Monterey on the spectacular California coast is a year round destination. In December, plan your visit to include Christmas in the Adobes, a weekend living history event.
Explore 19th century Spanish style houses, kids can sample spiced cider, horchata, Mexican hot chocolate, gingerbread, shortbread, oatcakes, and Christmas cookies, watch flamenco dancers, listen to a Jalisco harpist, Scottish bagpiper, and Spanish guitar, dance Mexican California “fandango” dances in the Custom House.
In the early evening wander down the streets of Old Monterey, luminaria paper lanterns line the entrance of houses to visit. Some adobe houses are only opened once a year for this event. Volunteers are dressed in period clothing – colorful Spanish shawls and hoop skirts for women, ponchos and black suits decorated with silver for men.
Houses are trimmed with 19th century California decorations – red poinsettias (the “Christmas Flower” from Mexico), greenery from pine and cypress trees, fruits, red and white candles, tin stars and terra cotta figurines, Christmas trees ornamented with popcorn, crocheted stars, bright paper cones, old-fashioned baubles.
All the houses are within walking distance, buy tickets for Christmas in the Adobes at Pacific House Museum, Cooper-Molera Adobe, or online Monterey State Historic Park. Wear warm clothing, weather is variable in December.
Cooper – Molera Adobe
Home of sea captain and well-to-do entrepreneur John Cooper, the house was built in 1827, then expanded in 1851 to be a luxurious Victorian home. Walk through the parlors with a piano and thick carpets, past the bedroom with a big sleigh bed, dining room, spacious hallways, out to courtyard with a beehive oven where the cooking was done.
The first mayor of Monterey, Walter Colton, designed Colton Hall, with a public school on the first floor, on the second floor was the town meeting hall. It was here that in 1849, California representatives met in Colton Hall to write the First State Constitution, signed on Oct. 13, 1849.
Warm spiced cider and Christmas cookies were very tasty, and the Christmas tree was decorated with ornaments of different Monterey adobe houses, Presidio Chapel and Colton Hall itself.
< A special treat as Gutierrez House is not usually open to visitors, it was originally the home of a Custom House official, Joaquin Gutierrez. A convenient location, he could easily walk over to the Custom House Plaza. Kids will enjoy the colorful flamenco dance performance, especially women's costumes in black, red and white, polka dots and fringed Spanish style shawls.
Casa Serrano was constructed in 1840, and purchased by Florencio Serrano in 1846 for his new wife, Rita. The adobe was home to generations of Serranos, and also used as a schoolhouse.
In 1818, a privateer Hippolyte Bouchard raided and burned down Monterey. The Pico family left their house to escape the raiders, but Maria Antonia went back to collect a precious family book for her mother, and met two of the pirates. Quite gentlemanly, they put her on her horse, and sent Maria Antonia on her way.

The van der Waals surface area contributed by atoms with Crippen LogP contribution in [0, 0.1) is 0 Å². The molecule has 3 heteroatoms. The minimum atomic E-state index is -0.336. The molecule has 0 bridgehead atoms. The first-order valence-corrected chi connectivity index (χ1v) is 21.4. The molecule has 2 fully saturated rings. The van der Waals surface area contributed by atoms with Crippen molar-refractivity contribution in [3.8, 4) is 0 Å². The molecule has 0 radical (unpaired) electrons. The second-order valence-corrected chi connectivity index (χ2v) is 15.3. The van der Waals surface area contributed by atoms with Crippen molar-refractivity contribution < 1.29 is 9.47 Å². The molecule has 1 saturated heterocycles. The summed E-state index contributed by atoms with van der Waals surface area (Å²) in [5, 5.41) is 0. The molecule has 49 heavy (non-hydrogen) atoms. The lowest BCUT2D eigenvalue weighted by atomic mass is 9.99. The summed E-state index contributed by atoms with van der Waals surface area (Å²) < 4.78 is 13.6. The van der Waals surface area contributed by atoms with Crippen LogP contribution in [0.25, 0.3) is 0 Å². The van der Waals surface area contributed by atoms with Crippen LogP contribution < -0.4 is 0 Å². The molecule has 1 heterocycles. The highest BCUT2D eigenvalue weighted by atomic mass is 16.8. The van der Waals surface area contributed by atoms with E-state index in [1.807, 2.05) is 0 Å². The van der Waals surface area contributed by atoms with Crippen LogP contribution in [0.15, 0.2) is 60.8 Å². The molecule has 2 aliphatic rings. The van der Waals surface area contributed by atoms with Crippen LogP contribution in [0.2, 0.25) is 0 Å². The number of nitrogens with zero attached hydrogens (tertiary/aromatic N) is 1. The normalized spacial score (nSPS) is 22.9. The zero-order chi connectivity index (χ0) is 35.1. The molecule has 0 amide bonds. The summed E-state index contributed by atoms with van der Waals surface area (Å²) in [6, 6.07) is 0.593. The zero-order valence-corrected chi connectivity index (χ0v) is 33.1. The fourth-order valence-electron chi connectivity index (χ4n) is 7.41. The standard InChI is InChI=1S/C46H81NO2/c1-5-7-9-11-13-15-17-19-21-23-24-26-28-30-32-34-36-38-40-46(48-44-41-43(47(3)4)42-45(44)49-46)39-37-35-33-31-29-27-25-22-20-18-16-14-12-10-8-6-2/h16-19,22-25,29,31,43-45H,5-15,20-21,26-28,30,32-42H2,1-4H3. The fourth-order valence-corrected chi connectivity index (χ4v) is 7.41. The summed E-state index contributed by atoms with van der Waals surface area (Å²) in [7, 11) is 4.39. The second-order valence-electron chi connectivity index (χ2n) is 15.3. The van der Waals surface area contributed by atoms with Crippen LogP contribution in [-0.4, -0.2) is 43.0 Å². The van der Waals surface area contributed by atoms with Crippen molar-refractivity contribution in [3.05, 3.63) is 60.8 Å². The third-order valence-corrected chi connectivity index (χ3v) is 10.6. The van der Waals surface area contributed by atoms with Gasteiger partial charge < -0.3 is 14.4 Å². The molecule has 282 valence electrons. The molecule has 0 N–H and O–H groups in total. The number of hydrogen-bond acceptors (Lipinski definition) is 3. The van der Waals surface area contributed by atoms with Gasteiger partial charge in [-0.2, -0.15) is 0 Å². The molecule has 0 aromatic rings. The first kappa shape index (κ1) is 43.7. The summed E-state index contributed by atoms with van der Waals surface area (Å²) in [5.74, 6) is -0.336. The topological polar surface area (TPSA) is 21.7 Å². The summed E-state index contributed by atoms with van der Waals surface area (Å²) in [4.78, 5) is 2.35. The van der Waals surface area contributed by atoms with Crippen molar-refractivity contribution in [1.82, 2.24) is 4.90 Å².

In the Casa Serrano is a collection of two hundred year old cloth dolls, made by Ysabel Cota de Pico for her daughter Maria Antonia.
Nicknamed the “House of the Blue Gate,” at the entrance walk through the bright blue gate, and up the steps lined with luminaria. The interior of the house has lovely Mexican folk art (tin figurines, animals and angels made from straw). We listened to a musician playing traditional tunes from Mexico on the Jalisco harp (strings were red and green, in keeping with the season), and tasted the delicious horchata, a cold drink made from rice, flavored with cinnamon.
Robert Louis Stevenson House
Robert Louis Stevenson, author of Treasure Island, came to stay in Monterey for three months – he rented a room on the second floor of this house. He wasn’t famous, and hadn’t written his most popular books yet. It’s rumored that the house is haunted – ghosts of two children re-arrange toys in their nursery on the upper floor (not open to visitors). Also, legends of treasure buried on Point Lobos might be the inspiration for Treasure Island …
In honor of Stevenson’s Scottish heritage, nip over to this house for excellent Scottish shortbreads and to listen to a Scottish bagpiping.
Monarch Butterfly Sanctuary
Before evening Christmas in the Adobes, we stopped at the Monarch Sanctuary in Pacific Grove. Monarch butterflies spend the winter at the butterfly sanctuary November to February. It’s not a huge grove, but it’s fun for kids to see thousands of orange and black butterflies hanging in clusters and gliding through the trees.
The best time to come is in the afternoon (butterflies are more active). On weekends, noon to 3pm docents have spotting scopes and will tell you all about the life cycle of the butterflies. Tip: Bring your binoculars, butterflies may be high in the trees.